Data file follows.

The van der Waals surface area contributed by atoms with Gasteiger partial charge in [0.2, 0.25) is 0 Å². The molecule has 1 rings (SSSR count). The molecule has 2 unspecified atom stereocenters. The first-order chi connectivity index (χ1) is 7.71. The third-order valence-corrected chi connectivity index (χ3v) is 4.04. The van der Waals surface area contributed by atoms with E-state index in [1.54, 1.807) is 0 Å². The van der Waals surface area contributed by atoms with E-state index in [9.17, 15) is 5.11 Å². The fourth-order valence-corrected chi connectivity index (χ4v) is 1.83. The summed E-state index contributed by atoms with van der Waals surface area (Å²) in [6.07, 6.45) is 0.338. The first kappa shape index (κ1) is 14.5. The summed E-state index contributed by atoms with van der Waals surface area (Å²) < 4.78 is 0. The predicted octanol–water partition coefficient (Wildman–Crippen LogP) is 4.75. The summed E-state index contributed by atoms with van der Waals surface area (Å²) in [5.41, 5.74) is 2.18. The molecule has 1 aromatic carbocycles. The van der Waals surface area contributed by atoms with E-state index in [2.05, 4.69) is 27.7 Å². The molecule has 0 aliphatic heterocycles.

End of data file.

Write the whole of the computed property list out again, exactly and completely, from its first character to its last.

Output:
The van der Waals surface area contributed by atoms with Gasteiger partial charge in [0.2, 0.25) is 0 Å². The molecule has 1 rings (SSSR count). The molecule has 2 unspecified atom stereocenters. The first-order chi connectivity index (χ1) is 7.71. The third-order valence-corrected chi connectivity index (χ3v) is 4.04. The van der Waals surface area contributed by atoms with E-state index in [1.54, 1.807) is 0 Å². The van der Waals surface area contributed by atoms with E-state index in [9.17, 15) is 5.11 Å². The fourth-order valence-corrected chi connectivity index (χ4v) is 1.83. The summed E-state index contributed by atoms with van der Waals surface area (Å²) in [6.07, 6.45) is 0.338. The first kappa shape index (κ1) is 14.5. The summed E-state index contributed by atoms with van der Waals surface area (Å²) < 4.78 is 0. The predicted octanol–water partition coefficient (Wildman–Crippen LogP) is 4.75. The summed E-state index contributed by atoms with van der Waals surface area (Å²) in [5.41, 5.74) is 2.18. The molecule has 1 aromatic carbocycles. The van der Waals surface area contributed by atoms with E-state index in [2.05, 4.69) is 27.7 Å². The molecule has 0 aliphatic heterocycles.